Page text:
With students paying varying interest rates on student loans and many overwhelmed with debt, Florida’s Democratic U.S. Sen. Bill Nelson said he is introducing legislation to lock in relatively low rates.
Nelson argued student loans as a major economic concern, both from the numbers of students struggling to pay, and for the prospect that low student loan rates encouraging eduction, which would fuel America’s economy in global competition.
“The long and short of it is that what we want is to make college affordable for students. And so we don’t want the necessity of an education being dependent on the vagaries of the Wall Street marketplace. We want some consistency there,” he said.
In Orlando Wednesday, the senator surrounded himself with students and graduates struggling with student loans, though one appeared to catch him by surprise by telling Orlando news media that he was doing fine, and thought the current programs were fair. The students were holding loans ranging in amount from $23,000 to $116,000.
Nelson wants loans for undergraduate students to have locked in interest of 4 percent; for graduate students, 5 percent; and for parents taking out loans for their children’s educations, 6 percent. Current rates are a 3.75 percent, but going up soon to 4.45 percent, he said, and many students have various loans from different times in the past that not unusually reach 6 and 7 percent.
He also would have the federal government waive administration fees on student loans, fees which can start at $400 on a $10,000 student loan.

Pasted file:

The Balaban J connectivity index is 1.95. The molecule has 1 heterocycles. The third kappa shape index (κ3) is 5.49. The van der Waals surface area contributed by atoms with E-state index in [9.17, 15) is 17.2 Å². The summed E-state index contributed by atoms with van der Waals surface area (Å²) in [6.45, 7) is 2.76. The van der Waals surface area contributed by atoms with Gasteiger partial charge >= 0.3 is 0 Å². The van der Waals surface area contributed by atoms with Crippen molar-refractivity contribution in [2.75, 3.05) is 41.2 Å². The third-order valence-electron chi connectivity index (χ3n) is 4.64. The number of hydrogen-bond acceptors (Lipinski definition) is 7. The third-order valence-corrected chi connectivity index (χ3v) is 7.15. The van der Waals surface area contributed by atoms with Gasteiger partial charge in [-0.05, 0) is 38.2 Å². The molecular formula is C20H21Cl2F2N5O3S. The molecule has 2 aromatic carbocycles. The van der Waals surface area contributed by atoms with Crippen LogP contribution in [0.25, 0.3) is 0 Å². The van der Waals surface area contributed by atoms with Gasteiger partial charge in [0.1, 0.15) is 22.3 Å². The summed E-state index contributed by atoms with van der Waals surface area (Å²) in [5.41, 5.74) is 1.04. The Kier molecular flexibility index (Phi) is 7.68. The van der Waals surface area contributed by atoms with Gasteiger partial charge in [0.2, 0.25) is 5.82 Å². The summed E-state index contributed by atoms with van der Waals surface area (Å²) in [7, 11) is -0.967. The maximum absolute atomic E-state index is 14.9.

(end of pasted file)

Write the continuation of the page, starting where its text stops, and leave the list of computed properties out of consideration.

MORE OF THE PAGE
All would be rolled into his plan, which will be in a bill he has not yet introduced.
“Student loan debt is the second-largest consumer debt in America. The largest consume debt is what you would expect, home mortgages. But most people are shocked to hear that student loan debt tot al at this point is looking at around $1.3 trillion,” Nelson said.
He dismissed concerns that in the hyper-partisan Congress few such bills go anywhere, and he sought to distance his idea from an earlier one from New Hampshire Democratic U.S. Sen. Elizabeth Warren, which went nowhere.
“I get along with others and know how to build bipartisan consensus,” he said. “But it may be when we get this thing costed out by the Congressional Budget Office, maybe they put a big price tag on it. And that would be tougher to pass, no doubt about it. But the question is: equity and fairness and ability of students to continue, if they want to, to have an equal opportunity to an education. And what that is in the country’s interest is what I said, an educated workforce, so that we can compete in the global marketplace.”